In the early 1990′s, I bought a home in south Florida and did the usual routine of hiring a Home Inspection company. Home Inspectors are worth every penny and among the many items they examine, will check the heating and cooling operation of the air conditioning units – air temperatures and general condition of the unit. You should confirm in advance the Inspector will open up air handler to check the condition of the blower fan, evaporator coils, drain pan, etc. The Home Inspector that I hired back then didn’t open up the air handler and I wasn’t knowledgeable enough back then to ask about it.
When buying that home in south Florida, I made the expensive mistake of not hiring an air conditioning technician to open up and inspect the air handler before I purchased that home in south Florida. Rather, I hired an A/C company to check the unit after I closed the deal and was moving into the home. When the A/C technician opened up the air handler he called me over and said the unit had never been serviced and was a mess. The evaporator coils were covered with mold, heavily rusted and leaking refrigerant. I had the A/C company replace the entire air handler that very day to the tune of $1,700.00.
This is the attic air handler in my current home.
Having learned my $$$ lesson, I always hired a Home Inspector and a HVAC technician to inspect a new home and the HVAC system.
Air Conditioner Routine Maintenance
Routine inspection and maintenance is very important to catch problems and save on your electric bill. I recommend hiring an HVAC technician to inspect and maintain the system twice a year; Spring and Fall are best before the summer or winter season begins and you really need your system.
The most important thing a home owner should do is regularly change the air filter every month. I installed touchscreen 7-day programmable digital thermostats by Honeywell that reminds me when it’s time to change the air filter. A dirty air filter will drive up your electric bill as the system struggles to heat or cool your home.
Other things a careful and knowledgeable homeowner can do is clean the evaporator coils and condenser coils. If you’re not comfortable in doing this yourself, at least you’ll know when to call a professional.
Attic Air Handler
This is a the air handler in my attic. It is known as an “upflow” type because air enters from the bottom and exits out the top. The unit combines a natural gas furnace and an air conditioning evaporator coil. It has three major sections:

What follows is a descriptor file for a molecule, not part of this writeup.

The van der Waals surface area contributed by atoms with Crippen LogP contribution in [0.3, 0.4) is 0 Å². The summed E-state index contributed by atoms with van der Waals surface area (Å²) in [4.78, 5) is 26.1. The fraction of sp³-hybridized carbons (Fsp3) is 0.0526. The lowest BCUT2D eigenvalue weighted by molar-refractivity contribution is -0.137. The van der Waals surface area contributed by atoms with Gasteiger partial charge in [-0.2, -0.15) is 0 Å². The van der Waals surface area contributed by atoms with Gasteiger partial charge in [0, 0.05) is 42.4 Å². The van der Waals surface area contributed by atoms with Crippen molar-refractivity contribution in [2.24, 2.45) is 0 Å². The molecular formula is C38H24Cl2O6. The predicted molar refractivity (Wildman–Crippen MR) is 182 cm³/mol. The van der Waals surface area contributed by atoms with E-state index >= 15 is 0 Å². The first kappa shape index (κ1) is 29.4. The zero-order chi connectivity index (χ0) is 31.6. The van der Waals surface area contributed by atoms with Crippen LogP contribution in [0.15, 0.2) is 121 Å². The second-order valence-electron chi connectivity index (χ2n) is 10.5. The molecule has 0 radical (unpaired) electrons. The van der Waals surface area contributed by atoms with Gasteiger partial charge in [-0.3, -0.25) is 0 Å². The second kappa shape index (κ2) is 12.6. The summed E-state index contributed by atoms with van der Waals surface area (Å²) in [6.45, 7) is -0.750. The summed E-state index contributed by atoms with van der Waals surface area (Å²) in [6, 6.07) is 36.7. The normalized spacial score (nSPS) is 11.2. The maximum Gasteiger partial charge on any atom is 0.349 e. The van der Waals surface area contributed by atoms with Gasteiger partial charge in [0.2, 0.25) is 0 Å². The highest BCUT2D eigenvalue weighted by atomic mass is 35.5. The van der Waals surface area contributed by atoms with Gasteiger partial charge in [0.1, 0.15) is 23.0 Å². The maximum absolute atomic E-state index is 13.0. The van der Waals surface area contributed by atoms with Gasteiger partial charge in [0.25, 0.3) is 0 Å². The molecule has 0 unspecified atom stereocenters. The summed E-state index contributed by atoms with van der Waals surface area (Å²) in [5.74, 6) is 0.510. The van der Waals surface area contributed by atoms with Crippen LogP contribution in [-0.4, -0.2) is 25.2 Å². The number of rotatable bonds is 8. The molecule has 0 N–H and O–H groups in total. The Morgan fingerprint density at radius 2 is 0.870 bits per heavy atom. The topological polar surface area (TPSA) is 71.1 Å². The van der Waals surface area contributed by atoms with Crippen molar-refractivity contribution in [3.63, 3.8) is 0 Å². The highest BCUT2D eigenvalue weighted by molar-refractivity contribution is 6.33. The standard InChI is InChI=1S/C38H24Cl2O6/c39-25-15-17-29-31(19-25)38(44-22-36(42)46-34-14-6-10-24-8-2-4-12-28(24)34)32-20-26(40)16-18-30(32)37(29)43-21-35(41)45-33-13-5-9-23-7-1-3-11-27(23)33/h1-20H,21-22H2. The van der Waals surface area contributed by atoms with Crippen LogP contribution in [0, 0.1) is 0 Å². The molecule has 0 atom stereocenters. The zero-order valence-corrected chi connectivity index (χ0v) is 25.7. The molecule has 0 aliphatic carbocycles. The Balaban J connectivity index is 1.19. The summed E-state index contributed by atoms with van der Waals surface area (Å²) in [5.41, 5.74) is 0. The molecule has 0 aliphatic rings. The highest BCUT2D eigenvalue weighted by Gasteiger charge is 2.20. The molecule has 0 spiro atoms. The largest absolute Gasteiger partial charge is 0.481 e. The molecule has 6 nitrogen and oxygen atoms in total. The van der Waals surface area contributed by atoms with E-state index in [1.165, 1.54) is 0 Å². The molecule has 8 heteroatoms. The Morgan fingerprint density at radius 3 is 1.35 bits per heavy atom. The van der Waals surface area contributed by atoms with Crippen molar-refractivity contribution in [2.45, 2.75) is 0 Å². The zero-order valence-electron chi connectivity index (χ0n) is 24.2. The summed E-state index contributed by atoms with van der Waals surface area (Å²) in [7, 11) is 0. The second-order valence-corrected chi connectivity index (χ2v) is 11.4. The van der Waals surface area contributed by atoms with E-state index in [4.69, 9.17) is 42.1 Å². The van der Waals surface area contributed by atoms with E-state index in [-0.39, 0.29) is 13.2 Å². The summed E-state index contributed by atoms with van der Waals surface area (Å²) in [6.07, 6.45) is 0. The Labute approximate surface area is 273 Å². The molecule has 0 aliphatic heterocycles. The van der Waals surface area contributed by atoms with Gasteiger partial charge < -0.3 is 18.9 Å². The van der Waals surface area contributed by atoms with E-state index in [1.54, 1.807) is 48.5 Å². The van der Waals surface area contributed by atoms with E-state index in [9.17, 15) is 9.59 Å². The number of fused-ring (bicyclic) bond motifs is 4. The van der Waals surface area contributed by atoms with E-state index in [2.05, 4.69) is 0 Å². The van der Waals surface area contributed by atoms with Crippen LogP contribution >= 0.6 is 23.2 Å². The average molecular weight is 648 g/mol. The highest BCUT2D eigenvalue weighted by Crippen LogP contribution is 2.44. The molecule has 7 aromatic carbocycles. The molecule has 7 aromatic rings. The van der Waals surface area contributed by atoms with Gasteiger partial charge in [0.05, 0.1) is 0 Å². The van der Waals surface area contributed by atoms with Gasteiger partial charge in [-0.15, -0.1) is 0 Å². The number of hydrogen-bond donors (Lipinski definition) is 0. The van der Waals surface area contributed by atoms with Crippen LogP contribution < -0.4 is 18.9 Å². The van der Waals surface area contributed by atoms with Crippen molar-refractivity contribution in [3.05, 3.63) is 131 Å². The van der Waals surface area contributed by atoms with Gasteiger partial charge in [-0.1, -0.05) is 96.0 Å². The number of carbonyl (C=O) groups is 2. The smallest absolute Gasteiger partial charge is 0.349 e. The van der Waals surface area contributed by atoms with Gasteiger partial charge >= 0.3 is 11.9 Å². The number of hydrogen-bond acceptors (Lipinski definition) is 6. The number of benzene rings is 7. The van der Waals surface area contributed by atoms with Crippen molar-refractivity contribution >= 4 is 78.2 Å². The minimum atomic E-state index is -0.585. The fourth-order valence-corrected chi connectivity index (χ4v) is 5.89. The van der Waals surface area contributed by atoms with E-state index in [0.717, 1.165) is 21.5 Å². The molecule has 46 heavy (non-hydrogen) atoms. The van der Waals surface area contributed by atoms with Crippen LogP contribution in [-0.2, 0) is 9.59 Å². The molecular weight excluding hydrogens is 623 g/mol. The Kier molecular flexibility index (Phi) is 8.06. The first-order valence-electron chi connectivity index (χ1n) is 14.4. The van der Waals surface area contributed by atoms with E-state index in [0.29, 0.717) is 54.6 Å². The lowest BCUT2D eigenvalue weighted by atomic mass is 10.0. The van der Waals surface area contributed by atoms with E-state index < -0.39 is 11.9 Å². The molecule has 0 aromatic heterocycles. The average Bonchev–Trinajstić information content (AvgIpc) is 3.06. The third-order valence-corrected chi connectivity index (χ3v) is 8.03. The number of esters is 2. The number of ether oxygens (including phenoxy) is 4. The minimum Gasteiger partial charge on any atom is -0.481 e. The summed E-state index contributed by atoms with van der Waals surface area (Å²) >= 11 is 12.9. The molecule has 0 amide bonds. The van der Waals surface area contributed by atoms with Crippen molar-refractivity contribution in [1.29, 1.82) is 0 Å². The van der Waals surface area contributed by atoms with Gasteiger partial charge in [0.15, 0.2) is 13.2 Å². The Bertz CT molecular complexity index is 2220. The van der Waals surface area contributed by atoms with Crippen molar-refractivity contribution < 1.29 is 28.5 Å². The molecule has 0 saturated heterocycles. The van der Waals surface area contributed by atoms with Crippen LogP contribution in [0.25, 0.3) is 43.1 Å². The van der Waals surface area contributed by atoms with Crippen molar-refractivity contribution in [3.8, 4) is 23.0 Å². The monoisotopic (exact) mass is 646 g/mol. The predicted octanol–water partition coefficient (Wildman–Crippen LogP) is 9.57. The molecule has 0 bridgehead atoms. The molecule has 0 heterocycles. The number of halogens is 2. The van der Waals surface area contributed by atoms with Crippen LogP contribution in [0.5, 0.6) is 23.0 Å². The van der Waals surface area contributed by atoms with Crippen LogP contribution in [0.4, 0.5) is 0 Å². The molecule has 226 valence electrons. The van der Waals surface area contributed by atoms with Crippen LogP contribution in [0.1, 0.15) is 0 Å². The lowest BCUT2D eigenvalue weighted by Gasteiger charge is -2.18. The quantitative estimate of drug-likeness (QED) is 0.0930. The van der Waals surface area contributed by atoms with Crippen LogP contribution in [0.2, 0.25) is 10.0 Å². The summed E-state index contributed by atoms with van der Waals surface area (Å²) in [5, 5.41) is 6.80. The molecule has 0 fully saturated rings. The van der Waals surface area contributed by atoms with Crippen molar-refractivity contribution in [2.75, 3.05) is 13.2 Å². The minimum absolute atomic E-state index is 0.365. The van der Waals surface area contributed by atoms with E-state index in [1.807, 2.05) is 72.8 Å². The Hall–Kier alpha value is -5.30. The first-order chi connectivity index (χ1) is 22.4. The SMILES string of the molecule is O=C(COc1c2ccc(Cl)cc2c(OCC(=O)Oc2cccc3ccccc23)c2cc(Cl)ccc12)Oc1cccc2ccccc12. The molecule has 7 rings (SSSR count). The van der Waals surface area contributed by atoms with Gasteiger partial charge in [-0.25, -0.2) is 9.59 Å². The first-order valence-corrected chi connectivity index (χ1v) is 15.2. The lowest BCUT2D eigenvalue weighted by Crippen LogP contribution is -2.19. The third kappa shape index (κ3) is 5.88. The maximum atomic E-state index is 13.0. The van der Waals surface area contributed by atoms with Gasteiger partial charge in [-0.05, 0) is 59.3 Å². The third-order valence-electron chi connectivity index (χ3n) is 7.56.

- Blower motor – bottom
- Gas furnace – center
- A/C evaporator coil – top
The entire air handler sits on a secondary drain pan with a cutoff float switch. The purpose of the secondary drain pan is catch water in case the condensate drain line becomes clogged or the main condensate pan rusts through. The secondary pan will catch the water and eventually activate the float switch to shut down the entire unit before it overflows and ruins the ceiling. Too often, the secondary drain pan becomes rusty and fails to hold the water.
Click on the image for a full size view.
Remove the Evaporator Coil Access Panel
Before you begin, turn off the A/C at the thermostat.
This is a closeup of the evaporator coil access panel. It’s held in place by nine 1/4 inch sheet metal screws and sealed along the bottom with metal foil tape.
Remove the access panel screws with a socket wrench and peel away the metal foil tape along the panel edges (if any).
The access panel is removed exposing the air conditioner evaporator coils. The evaporator coils are basically a heat exchanger, cooling the air inside the house and transferring the heat to the outside condenser unit.
A-Frame Air Conditioner Evaporator Coil
My unit has what’s known as an A-frame style evaporator coil. The coil has a two halves joined together like the letter A and sits on a condensate drip pan. The drip pan forms a moat under the coils to catch the water dripping down as warm humid air from the house is chilled as it moves across the cold coils. The bottom of the A-frame is open so the air can flow through.
The better evaporator coils have a plastic condensate pan to that won’t rust through. If the condensate pan were to develop a leak – or the condensate drain were to get clogged up, the water will do one of two things:
- Overflow and pool in the safety condensate pan under the whole unit, which will eventually fill up and trip the safety float switch, shutting down the unit. The purpose of the float switch is to prevent the pan from overflowing and causing water damage to the ceiling and rooms below.
- If the unit doesn’t have a safety pan under the unit, you’ll have water damage right away.
On a typical summer day, the evaporator coils can generate gallons of condensate water as it dries and cools the air inside the home.
This article is continued in Part 2.
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